That trolley question again
By Atty. Farah G. Decano
WOULD you be willing to sacrifice one life to save five lives?
That, in a nutshell, is the crux of the famed trolley problem. In last week’s issue, the controversy was limited to the out-of-control train that was about to run over five strangers tied to the rails. If you had the power to divert the train’s path to its only alternative, would you pull the lever even if it meant the death of one person who was also strapped to the other track?
I have asked five people this question and all of them answered, yes. When I changed the scenario to a hospital setting, their answers varied. The narrative is now about five patients who are in desperate need of organs to survive and are already at the point of death. There is one sick person nearby who has all the organs needed by the five patients and was merely in the danger of possible fatality. If you were the doctor attending to all these patients, would you sacrifice one unwell person and harvest his organs in order to save the five others?
Four of my respondents answered in the negative. To their minds, the life of a healthier patient deserves as much respect as the lives of those who were dying even if they were greater in number. The one respondent, who remained unflinching about her decision to sacrifice one life in favor of five, reasoned out that she will take responsibility for her judgment call. To her, the evaluation of the situation remained five is greater than one.
Adam Schmidt, a modern philosopher explained that the modified scenario from a runaway train to a hospital context changed most minds because of the value attached to the new setting. In hospitals, we expect value for each life. The trolley situation is void of such appreciation. Patients go to hospitals to be saved and not to be saviors or sacrificial lambs. If a certain hospital intentionally kills a sick to save dying people, then that hospital would soon run out of patients. People would think that securing services from that health institution may mean risking a death sentence.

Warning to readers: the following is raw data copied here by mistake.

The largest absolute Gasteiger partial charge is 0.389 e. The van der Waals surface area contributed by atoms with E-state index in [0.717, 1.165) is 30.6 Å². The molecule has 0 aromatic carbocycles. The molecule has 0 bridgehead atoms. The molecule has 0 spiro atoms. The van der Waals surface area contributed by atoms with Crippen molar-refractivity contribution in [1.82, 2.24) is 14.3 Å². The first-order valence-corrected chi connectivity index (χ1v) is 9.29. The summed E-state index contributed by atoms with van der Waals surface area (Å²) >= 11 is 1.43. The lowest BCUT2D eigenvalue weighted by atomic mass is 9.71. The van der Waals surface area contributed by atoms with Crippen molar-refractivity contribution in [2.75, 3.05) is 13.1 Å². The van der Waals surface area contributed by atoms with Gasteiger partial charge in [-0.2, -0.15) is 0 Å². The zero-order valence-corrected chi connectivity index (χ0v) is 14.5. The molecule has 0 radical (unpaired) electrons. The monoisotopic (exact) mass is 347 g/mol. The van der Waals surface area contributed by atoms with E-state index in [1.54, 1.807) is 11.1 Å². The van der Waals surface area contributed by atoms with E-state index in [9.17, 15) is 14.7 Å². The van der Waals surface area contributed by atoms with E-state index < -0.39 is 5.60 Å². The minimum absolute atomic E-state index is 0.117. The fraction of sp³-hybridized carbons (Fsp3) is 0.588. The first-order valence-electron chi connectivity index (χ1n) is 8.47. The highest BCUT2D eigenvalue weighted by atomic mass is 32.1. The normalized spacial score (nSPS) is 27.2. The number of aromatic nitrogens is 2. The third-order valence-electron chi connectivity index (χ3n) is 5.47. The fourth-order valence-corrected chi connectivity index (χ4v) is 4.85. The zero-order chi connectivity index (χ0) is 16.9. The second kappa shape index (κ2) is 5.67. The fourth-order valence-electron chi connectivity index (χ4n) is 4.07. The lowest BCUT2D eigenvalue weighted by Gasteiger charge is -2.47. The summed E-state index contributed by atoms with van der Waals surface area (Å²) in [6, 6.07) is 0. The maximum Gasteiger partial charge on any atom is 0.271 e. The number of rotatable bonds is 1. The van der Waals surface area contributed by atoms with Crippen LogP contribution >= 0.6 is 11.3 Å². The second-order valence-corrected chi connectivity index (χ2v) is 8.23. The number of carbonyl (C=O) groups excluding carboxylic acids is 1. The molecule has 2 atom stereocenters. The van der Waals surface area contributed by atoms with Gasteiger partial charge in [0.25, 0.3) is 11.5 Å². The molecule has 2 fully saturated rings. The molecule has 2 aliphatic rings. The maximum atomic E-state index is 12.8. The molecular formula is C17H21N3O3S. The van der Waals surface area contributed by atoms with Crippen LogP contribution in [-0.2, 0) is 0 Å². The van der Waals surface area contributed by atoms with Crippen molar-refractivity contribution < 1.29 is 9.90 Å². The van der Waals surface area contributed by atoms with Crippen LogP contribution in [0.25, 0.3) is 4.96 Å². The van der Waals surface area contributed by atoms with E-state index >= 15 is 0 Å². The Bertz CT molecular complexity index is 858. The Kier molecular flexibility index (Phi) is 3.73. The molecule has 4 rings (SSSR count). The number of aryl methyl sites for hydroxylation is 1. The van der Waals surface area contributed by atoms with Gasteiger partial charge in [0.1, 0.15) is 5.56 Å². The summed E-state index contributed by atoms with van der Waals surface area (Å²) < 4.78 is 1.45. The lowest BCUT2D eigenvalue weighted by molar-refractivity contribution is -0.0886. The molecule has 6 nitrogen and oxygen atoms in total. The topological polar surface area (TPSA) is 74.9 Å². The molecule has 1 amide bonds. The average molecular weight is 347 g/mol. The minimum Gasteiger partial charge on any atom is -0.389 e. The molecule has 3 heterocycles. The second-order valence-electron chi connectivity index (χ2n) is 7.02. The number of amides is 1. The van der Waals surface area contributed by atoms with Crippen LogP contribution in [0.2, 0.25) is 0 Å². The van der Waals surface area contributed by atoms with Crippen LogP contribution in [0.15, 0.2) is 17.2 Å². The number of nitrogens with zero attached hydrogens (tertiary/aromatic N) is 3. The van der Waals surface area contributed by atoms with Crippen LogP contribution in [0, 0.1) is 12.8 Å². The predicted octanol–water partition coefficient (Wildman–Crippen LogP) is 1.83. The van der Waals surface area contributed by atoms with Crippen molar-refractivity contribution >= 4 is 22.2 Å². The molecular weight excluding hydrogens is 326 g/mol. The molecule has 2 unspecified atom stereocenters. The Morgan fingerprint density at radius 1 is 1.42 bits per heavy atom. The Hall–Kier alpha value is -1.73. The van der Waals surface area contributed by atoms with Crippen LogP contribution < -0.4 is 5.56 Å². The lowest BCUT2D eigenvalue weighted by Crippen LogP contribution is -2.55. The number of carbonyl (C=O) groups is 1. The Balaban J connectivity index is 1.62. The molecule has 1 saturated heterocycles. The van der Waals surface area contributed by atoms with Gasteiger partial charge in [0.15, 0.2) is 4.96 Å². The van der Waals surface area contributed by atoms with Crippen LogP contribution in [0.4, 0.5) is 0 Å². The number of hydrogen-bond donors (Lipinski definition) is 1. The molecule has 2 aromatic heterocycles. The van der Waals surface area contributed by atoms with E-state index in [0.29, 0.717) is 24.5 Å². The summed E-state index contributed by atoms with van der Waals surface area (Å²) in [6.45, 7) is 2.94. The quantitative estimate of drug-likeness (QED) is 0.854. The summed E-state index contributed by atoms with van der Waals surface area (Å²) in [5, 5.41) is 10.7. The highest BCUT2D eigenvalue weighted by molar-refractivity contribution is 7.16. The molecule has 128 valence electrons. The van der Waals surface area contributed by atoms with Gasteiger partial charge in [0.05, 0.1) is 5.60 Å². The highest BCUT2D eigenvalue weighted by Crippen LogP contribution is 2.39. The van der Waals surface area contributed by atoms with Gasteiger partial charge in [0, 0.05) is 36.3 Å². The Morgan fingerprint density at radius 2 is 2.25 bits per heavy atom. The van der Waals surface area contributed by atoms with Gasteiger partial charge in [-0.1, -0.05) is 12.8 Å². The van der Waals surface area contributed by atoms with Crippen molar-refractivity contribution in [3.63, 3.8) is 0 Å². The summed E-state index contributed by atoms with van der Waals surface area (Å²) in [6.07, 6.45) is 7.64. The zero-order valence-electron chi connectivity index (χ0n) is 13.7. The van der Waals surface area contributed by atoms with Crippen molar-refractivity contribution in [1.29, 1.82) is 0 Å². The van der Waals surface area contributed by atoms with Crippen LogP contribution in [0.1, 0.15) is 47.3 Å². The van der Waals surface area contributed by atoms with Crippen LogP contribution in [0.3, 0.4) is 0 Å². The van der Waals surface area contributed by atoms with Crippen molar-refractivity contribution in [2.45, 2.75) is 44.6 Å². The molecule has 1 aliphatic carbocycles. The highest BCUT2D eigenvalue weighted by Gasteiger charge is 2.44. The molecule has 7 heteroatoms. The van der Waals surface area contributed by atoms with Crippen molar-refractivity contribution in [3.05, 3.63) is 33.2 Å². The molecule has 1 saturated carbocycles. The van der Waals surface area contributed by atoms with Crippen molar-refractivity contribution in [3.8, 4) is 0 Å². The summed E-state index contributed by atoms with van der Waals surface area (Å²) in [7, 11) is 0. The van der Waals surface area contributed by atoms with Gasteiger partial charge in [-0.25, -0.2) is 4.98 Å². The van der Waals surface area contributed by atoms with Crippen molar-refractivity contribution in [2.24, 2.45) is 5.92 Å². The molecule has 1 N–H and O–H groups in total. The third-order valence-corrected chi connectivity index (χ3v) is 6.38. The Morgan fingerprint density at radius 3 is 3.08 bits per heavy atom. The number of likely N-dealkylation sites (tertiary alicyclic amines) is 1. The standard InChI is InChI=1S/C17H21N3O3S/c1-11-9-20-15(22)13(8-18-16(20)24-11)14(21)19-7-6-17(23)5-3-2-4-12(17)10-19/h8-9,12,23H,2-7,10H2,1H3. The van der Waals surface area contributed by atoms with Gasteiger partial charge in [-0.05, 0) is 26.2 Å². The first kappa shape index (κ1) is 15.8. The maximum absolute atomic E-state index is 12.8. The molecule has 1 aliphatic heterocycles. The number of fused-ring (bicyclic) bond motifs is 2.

Now, let us expand our imagined setting to a community which is governed through institutions that are mandated to uphold the law and protect life, liberty and property. Picture its leadership encouraging the police and military forces to kill hundreds of suspected drug pushers without any judicial intervention. The head justifies his illegal order with the noble intention that he was merely protecting millions of people from the pernicious effects of illegal drugs on peace and order. What happens to the community? Its members, whose supposed values and principles are reflected more permanently in laws, will feel threatened by this kind of government-sponsored extrajudicial killings. The community’s constituency expects that government agencies should protect life in a lawful manner at all times, and if, the leadership can’t respect these values and principles, then public confidence will eventually erode. Soon the citizenry will no longer feel safe and may either be compelled to change the leadership, to rise in disobedience or rebellion, or worse, to succumb to blind subservience.
We could expand this dilemma of the runaway train to many other present ethical controversies. In the meantime, the trolley question teaches us that what are we willing to sacrifice in exchange for another is reflective of our values. Ah, time to evaluate our values.
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